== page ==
I’ve spoken with experts to get seven good recommendations for negotiating salary, whether you’re looking for a new job or want better compensation or benefits at your present one.
I spoke with experts to get seven good recommendations for negotiating salary, whether you’re looking for a new job or want better compensation or benefits at your present one.
If you’re starting with a new company, the first thing you should think about is whom you’re attempting to influence and develop a script for how you’ll approach the conversation.
Imagine we go in and decide that we can wrap our voice around $65,000 per year. However, when it comes time to express it, there is a pause. We can prevent certain common mistakes by scripting them out, such as giving a range. I’m hoping for a number between 60 and 70 [thousand], with 65 being the midpoint. ‘How about 60?’ responds the opposite side right away.”
Doing your homework lets you anticipate what the employer’s main concerns will be and how you will address them.
Most people exaggerate their flaws while underestimating their strengths. You can go into a meeting with as much confidence as you can muster by compiling a list and being prepared, sharing it with a friend, and being objective.
Here are seven suggestions for getting the most out of a salary negotiation conversation:
1. Think about whom you’re trying to persuade. For example, will you negotiate through Human Resources or directly with your (future) boss? Consider speaking with your manager first if you have to go through your company’s HR department. They may be able to help you with your negotiations, or at the very least, bolster your claims for why you should be paid more.
2. Prepare your argument in advance. Negotiation sessions are frequently damaged by your emotions, especially when you’re advocating for a favorable result. Emotions can make or break a decision. You can avoid making rash decisions or answers by scripting your responses ahead of time.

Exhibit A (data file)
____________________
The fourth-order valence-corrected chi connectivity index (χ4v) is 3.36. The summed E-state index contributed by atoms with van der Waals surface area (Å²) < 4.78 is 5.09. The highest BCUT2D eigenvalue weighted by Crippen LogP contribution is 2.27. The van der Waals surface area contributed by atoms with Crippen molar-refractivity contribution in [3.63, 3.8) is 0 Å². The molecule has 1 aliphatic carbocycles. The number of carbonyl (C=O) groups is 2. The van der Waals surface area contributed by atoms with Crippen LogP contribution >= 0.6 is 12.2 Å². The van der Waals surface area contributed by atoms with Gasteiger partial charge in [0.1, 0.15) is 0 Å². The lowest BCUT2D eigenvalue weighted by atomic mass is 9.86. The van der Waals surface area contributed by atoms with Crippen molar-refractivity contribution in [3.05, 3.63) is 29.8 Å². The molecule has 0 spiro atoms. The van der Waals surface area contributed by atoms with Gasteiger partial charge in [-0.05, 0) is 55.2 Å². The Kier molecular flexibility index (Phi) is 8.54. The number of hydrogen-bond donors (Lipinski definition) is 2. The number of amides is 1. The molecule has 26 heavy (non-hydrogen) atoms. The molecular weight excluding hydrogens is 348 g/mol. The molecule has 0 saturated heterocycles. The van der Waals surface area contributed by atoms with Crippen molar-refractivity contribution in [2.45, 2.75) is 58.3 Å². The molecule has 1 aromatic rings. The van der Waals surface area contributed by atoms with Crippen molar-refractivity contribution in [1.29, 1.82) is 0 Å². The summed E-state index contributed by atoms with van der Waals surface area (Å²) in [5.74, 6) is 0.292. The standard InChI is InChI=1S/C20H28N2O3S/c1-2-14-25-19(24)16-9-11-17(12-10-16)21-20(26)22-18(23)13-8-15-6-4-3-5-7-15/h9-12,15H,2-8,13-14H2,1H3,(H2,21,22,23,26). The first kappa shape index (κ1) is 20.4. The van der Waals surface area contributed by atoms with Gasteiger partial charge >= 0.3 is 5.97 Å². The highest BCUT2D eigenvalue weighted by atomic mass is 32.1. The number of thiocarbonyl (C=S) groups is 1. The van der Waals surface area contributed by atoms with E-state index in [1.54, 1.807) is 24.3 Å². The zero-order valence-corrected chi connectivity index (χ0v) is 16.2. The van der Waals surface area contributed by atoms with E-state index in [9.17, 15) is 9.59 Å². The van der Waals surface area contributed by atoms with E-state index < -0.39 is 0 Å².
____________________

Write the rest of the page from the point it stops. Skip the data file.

3. Recognize the big picture as well as the opposing viewpoints. When you’re drafting your script, think about what your boss will say. Try to anticipate what your boss’s issues might be.
4. Arrive at the meeting on time. The quickest way to get off to a bad start in an interview is to arrive late. If you’re meeting virtually, test your Zoom, Teams, Meet, WebEx, or other platforms ahead of time. If you have any problems before the interview, make sure to inform everyone involved.
5. Establish a good working relationship. The importance of chit-chat cannot be overstated. It lubricates dialogue and establishes chemistry. Smile, maintain an open posture, ask questions, demonstrate genuine interest, refrain from interrupting, and try to mimic words and behaviors.
6. Demonstrate your trustworthiness. When negotiating for better perks or money, it’s critical to demonstrate your expertise, abilities, and dependability, as well as why you’re deserving of what you’re asking for. Discuss your accomplishments over the last year, or use examples from references or testimonials.
7. Don’t just talk about one thing at a time. For example, assume your ultimate goal is to make more money. Is it possible to have the transportation fees covered instead? Alternatively, you might take advantage of additional PTO days. Negotiating over a single point can quickly devolve into a zero-sum game, so keep your alternatives open with your boss.
Remember, nothing ventured, nothing gained. Despite what you may believe about being a “good girl” or “good boy,” without asking for more money is unlikely that you’ll get it. After all, they don’t know that you want more!
Ⓒ The Big Game Hunter, Inc., Asheville, NC 2021
ABOUT JEFF ALTMAN, THE BIG GAME HUNTER
Jeff Altman, The Big Game Hunter is a career and leadership coach who worked as a recruiter for more than 40 years. He is the host of “No BS Job Search Advice Radio,” the #1 podcast in iTunes for job search with more than 2100 episodes. He also hosts Job Search TV on YouTube, Amazon and Roku, as well as on BingeNetworks.tv for Apple TV and him 90+ smart sets.
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I have many more videos about salary negotiation that you can watch on YouTube including The Easiest Way to Negotiate a Higher Salary for Yourself